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Meaning of the "The Twelve Days of Christmas" song.

"The Twelve Days of Christmas" is an English Christmas carol that enumerates a series of increasingly grand gifts given on each of the twelve days of Christmas. Although first published in England in 1780, textual evidence may indicate the song is French in origin.

Three French versions of the song are known. In the west of France the piece is known as a song, "La foi de la loi," the sequence being: a good stuffing without bones, two breasts of veal, three joints of beef, four pigs' trotters, five legs of mutton, six partridges with cabbage, seven spitted rabbits, eight plates of salad, nine dishes for a chapter of canons, ten full casks, eleven beautiful full-breasted maidens, and twelve musketeers with their swords.

"The Twelve Days of Christmas" is a cumulative song, meaning that each verse is built on top of the previous verses. There are twelve verses, each describing a gift given by "my true love" on one of the twelve days of Christmas.

The first verse runs:
On the first day of Christmas, my true love gave to me...
A Partridge in a Pear Tree.

The second verse:
On the second day of Christmas, my true love gave to me...
2 Turtle Doves
And a Partridge in a Pear Tree.

The third verse begins to show some metrical variance, as explained below:
On the third day of Christmas, my true love gave to me...
3 French Hens
2 Turtle Doves
And a Partridge in a Pear Tree.

...and so forth, until the last verse:
On the twelfth day of Christmas, my true love gave to me...
12 Drummers Drumming
11 Pipers Piping
10 Lords-a-Leaping
9 Ladies Dancing
8 Maids-a-Milking
7 Swans-a-Swimming
6 Geese-a-Laying
5 Gold Rings
4 Colly Birds
3 French Hens
2 Turtle Doves
And a Partridge in a Pear Tree.

Some Christians interpret the song this way:

A partridge in a pear tree: Jesus
Two turtle doves: The Old and New Testaments
Three French hens: The three theological virtues faith, hope and love
Four calling birds: The four Gospels
Five gold rings: The Torah or Pentateuch, the first five books of the Old Testament
Six geese a-laying: The six days of Creation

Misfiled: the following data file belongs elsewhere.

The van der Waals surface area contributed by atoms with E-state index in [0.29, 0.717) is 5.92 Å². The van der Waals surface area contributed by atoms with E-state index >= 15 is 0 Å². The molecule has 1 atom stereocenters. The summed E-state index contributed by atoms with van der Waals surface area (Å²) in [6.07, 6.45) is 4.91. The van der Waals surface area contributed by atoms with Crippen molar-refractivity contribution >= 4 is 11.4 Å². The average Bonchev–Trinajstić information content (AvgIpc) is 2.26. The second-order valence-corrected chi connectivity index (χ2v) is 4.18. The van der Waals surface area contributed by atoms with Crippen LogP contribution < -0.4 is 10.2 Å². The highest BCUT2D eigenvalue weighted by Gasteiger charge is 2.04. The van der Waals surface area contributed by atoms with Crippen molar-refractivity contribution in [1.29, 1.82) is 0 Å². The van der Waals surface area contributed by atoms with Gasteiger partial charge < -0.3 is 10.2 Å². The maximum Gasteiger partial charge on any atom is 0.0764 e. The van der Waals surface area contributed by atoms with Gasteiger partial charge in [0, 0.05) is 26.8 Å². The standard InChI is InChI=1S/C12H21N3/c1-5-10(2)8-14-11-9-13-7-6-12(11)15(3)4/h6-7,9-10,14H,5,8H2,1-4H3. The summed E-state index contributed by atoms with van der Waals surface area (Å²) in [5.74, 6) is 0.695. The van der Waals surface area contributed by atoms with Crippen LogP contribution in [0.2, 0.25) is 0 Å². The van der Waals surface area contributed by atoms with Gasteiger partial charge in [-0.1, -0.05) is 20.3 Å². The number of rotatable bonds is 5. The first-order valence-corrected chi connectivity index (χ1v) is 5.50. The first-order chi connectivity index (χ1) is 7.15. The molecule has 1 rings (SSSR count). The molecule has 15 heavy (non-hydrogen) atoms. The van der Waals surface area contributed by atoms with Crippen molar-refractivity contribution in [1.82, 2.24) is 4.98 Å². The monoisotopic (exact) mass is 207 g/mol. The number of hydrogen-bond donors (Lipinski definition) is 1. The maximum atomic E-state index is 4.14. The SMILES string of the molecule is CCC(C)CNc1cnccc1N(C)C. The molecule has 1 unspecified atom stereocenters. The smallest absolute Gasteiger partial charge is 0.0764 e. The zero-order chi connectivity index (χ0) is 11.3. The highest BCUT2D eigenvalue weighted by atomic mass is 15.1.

Seven swans a-swimming: Seven gifts of the Holy Spirit
Eight maids a-milking: The eight Beatitudes
Nine ladies dancing: Nine fruits of the Holy Spirit
Ten lords a-leaping: The Ten Commandments
Eleven pipers piping: The eleven faithful Apostles
Twelve drummers drumming: The twelve points of the Apostles' Creed

ABOUT THE BIBLE... Do you know that...

1.  Psalms 118 is the middle chapter of the entire Bible?
2.  Before Psalms 118, Psalms 117 is the shortest book in the Bible?
3.  After Psalms 118, Psalms 119 is the longest book in the Bible?
4.  That there 594 chapters each before and after Psalms 118?
5.  That if you add up all the chapters except Psalms 118, you get a total 1, 188?
6.  And incidentally, 1,188 or Psalms 118 verse 8, also happens to be the middle verse of the entire Bible.
** The central verse should have a fairly important message don't your think? **

"It is better to take refuge in the Lord that to trust in Man."

You may say that all the above is simply coincidental. But how amazing that directly in the center of all of God's Word is a verse that sums up what the world needs so desperately to do...put our faith in God instead of our abilities. Submission to God is the first step in having a wonderful relationship with Him and his creation


God has granted us the freedom
to become everything we can become.

The Bible addresses economics and stewardship and clearly states that individual enterprise in the spirit of proper stewardship should be the basis of an economic system.

Do you work to bring honor and glory to the Lord? Do not give Him less than your very best.  This is how you avoid the love of money. You love the opportunity and you love the privilege. As  Christians we can say the Bible supports free enterprise and its principles. It doesn’t promote laziness. It doesn’t exalt people who lack integrity.

As Christians, our work for the Lord is not confined purely to the church but rather to everything we do, from a stay at home mom to a doctor to a brick layer—to any vocation.

Arthur Brooks said: "Earned success is the belief that you have created value in your life and in the lives of others through hard work and merit. Research indicates people who believe they have earned their success will empirically be happier than those who believe they haven’t. They will lead more productive, more fulfilled lives. As a result, society will benefit."

Dr. Arthur Brooks has led the American Enterprise Institute (AEI) since January 2009. He is the author of numerous books.

5-Minute VIDEO from Christianity, Values and American Public Policy on EARNED SUCCESS: click HERE (it will open on a separate Window)

The AUDIO below is an one-hour very important message from Dr. Arthur Brooks that addresses HAPPINESS in the context of EARNED SUCCESS and ENTREPRENEURSHIP.

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